Below you’ll see what each of those notes looks like on a staff, whether you’re reading a treble clef or a bass clef.

quarter note, half note, whole note
These are the three basic types of notes that you’ll find on a piece of sheet music.

To help you understand how to read (and play) each of these notes, let’s imagine that we want to learn how to read guitar sheet music written in 4/4 time. We’ll explore time signatures in further depth later in this guide, but 4/4 is one of the most common time signatures in music. 4/4 time indicates that there are four beats per measure. Or, in layman’s terms, imagine that you’re counting 1-2-3-4 over and over again.

Here’s how that rule applies to the notes we’ve reviewed above.

  • Whole note: Hold this note for all four counts of a measure
  • Half note: Hold this note for two counts of the measure
  • Quarter note: Hold this note for one count of the measure

This rule also applies to the quicker notes you’ll find on a staff. See an eighth note on the page? Hold that note for a half of a count of the measure. What about a 16th note? That one gets a quarter of a count. 

But how do we know if a piece is in 4/4 time? Or in ¾ time? Or in…an endless number of time signatures? Let’s discuss the basics of time signatures.

Step 3: The Basics of Time Signatures

At the beginning of any piece of sheet music, you’ll find two numbers in bold print. This indicates the time signature, or the number of beats per measure in the piece.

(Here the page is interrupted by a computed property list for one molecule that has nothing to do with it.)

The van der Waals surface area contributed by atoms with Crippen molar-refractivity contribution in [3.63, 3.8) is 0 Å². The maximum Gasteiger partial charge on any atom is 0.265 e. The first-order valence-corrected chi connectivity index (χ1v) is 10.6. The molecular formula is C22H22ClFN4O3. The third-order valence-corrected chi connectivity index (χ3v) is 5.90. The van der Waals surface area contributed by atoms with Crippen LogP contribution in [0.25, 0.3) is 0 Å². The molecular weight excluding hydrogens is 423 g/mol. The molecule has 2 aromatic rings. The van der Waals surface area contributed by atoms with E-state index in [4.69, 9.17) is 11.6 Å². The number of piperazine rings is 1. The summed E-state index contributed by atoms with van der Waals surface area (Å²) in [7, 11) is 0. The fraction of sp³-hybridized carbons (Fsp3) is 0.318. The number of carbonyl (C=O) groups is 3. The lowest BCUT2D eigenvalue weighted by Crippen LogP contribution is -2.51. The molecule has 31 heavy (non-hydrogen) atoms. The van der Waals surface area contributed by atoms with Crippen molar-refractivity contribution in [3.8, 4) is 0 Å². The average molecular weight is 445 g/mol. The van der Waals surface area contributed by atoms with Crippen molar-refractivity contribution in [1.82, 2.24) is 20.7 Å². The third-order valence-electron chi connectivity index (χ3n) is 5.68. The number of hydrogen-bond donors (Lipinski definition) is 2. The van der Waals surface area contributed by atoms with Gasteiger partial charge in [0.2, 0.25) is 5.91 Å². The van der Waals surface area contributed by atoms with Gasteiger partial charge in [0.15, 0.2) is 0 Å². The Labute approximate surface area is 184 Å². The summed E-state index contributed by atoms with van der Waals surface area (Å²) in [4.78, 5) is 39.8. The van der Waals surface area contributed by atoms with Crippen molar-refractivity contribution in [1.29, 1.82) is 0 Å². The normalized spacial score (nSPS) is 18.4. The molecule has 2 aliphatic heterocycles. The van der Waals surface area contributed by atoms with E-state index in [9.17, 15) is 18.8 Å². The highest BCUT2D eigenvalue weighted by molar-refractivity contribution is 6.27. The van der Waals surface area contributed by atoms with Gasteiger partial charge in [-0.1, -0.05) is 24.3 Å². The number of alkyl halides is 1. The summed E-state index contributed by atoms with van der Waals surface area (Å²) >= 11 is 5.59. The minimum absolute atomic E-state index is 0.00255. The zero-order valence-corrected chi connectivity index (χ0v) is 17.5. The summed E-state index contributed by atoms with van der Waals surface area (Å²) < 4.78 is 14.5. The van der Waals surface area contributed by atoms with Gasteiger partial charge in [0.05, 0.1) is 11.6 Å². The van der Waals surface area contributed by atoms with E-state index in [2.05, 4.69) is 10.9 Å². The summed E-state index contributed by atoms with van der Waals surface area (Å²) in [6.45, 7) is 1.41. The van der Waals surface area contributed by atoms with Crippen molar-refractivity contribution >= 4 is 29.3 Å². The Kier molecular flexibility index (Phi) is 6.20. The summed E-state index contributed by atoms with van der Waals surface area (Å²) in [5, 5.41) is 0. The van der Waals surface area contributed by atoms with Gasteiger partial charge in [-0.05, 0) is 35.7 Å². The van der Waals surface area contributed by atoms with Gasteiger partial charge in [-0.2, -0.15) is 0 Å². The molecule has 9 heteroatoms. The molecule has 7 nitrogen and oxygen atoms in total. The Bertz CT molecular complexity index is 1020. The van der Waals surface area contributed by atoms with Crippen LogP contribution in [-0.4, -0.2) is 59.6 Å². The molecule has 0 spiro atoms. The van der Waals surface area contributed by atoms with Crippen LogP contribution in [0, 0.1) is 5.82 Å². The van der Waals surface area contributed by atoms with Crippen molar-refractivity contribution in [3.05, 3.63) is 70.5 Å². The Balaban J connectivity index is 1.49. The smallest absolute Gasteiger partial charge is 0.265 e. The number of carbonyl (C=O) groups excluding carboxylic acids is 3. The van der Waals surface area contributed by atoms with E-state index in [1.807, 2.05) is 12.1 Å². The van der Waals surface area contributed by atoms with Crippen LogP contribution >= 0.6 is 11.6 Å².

4/4 time symbol
This is an example of what a 4/4 time signature would look like on a piece of sheet music

That covers the dictionary definition of a time signature. But how do they work in practice? Let’s break a few of the most common time signatures down together:

  • 4/4 time: This time signature indicates that there are four beats per bar. The bottom number tells us that each beat is a quarter note.
  • 3/4 time: In this time signature, we have three beats per bar. However, each beat is still a quarter note.
  • 6/8 time: This one is a bit unusual, but is similar to 3/4 time to many untrained ears. There are six beats per bar, with each beat being an eighth note.

We should warn you that there are a lot of strange time signatures out there. Some musicians play tunes in 13/8 or 12/4 time. And while these are important, they’re much less common in the types of music you’ll probably want to play as you’re getting started—so try not to stress about odd time signatures just yet.

Step 4: The Basics of Key Signatures in Music

At this point, you’re probably looking at a piece of music you want to play and want to know about all the # and ♭symbols you see on the page. This is a good time to discuss key signatures.

flat notes
Source: Wikipedia
This is an example of a key signature that includes three flat notes.

The key signature shows musicians which sharp or flat notes they’ll need to play. A sharp note is a semitone higher than the note on the line, while a flat note is a semitone lower. If you’re learning how to read piano sheet music, let’s say you’ve mistakenly played a C when the sheet music says to play a C#. To play C#, simply play the black key directly to the right of C. To play Cb (or B), play the key to the left of C.

Like most of the sections of this guide, we’ve only scratched the surface of how to read music sheets. To dive even further into the wonderful world of how to read music, check out this Skillshare course led by Rob Price.

Dive in Deeper

Learn to Read Music